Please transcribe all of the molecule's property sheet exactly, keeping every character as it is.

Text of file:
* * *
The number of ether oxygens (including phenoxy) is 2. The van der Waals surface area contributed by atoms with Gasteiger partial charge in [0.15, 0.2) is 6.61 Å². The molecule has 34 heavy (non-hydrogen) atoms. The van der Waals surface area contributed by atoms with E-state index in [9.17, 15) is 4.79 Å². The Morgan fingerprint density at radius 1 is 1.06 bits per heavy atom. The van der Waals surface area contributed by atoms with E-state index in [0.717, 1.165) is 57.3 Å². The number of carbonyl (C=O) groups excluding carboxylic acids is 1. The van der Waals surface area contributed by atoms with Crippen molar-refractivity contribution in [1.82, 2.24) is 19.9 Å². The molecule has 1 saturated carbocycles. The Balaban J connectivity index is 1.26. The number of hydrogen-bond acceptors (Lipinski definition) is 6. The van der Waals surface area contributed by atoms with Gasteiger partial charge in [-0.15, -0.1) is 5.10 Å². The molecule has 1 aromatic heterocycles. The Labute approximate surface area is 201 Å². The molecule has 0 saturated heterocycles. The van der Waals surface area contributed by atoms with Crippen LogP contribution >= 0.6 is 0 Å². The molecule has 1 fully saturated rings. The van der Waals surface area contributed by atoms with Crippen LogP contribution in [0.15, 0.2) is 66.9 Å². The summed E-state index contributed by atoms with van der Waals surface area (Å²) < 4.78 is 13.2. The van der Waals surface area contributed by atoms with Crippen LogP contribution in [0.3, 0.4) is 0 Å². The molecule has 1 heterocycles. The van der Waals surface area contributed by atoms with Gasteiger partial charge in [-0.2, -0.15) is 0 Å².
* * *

The number of ether oxygens (including phenoxy) is 2. The van der Waals surface area contributed by atoms with Gasteiger partial charge in [0.15, 0.2) is 6.61 Å². The molecule has 34 heavy (non-hydrogen) atoms. The van der Waals surface area contributed by atoms with E-state index in [9.17, 15) is 4.79 Å². The Morgan fingerprint density at radius 1 is 1.06 bits per heavy atom. The van der Waals surface area contributed by atoms with E-state index in [0.717, 1.165) is 57.3 Å². The number of carbonyl (C=O) groups excluding carboxylic acids is 1. The van der Waals surface area contributed by atoms with Crippen molar-refractivity contribution in [1.82, 2.24) is 19.9 Å². The molecule has 1 saturated carbocycles. The Balaban J connectivity index is 1.26. The number of hydrogen-bond acceptors (Lipinski definition) is 6. The van der Waals surface area contributed by atoms with Gasteiger partial charge in [-0.15, -0.1) is 5.10 Å². The molecule has 1 aromatic heterocycles. The Labute approximate surface area is 201 Å². The molecule has 0 saturated heterocycles. The van der Waals surface area contributed by atoms with Crippen LogP contribution >= 0.6 is 0 Å². The molecule has 1 fully saturated rings. The van der Waals surface area contributed by atoms with Crippen LogP contribution in [0.15, 0.2) is 66.9 Å². The summed E-state index contributed by atoms with van der Waals surface area (Å²) < 4.78 is 13.2. The van der Waals surface area contributed by atoms with Crippen LogP contribution in [0.3, 0.4) is 0 Å². The molecule has 1 heterocycles. The van der Waals surface area contributed by atoms with Gasteiger partial charge in [-0.2, -0.15) is 0 Å².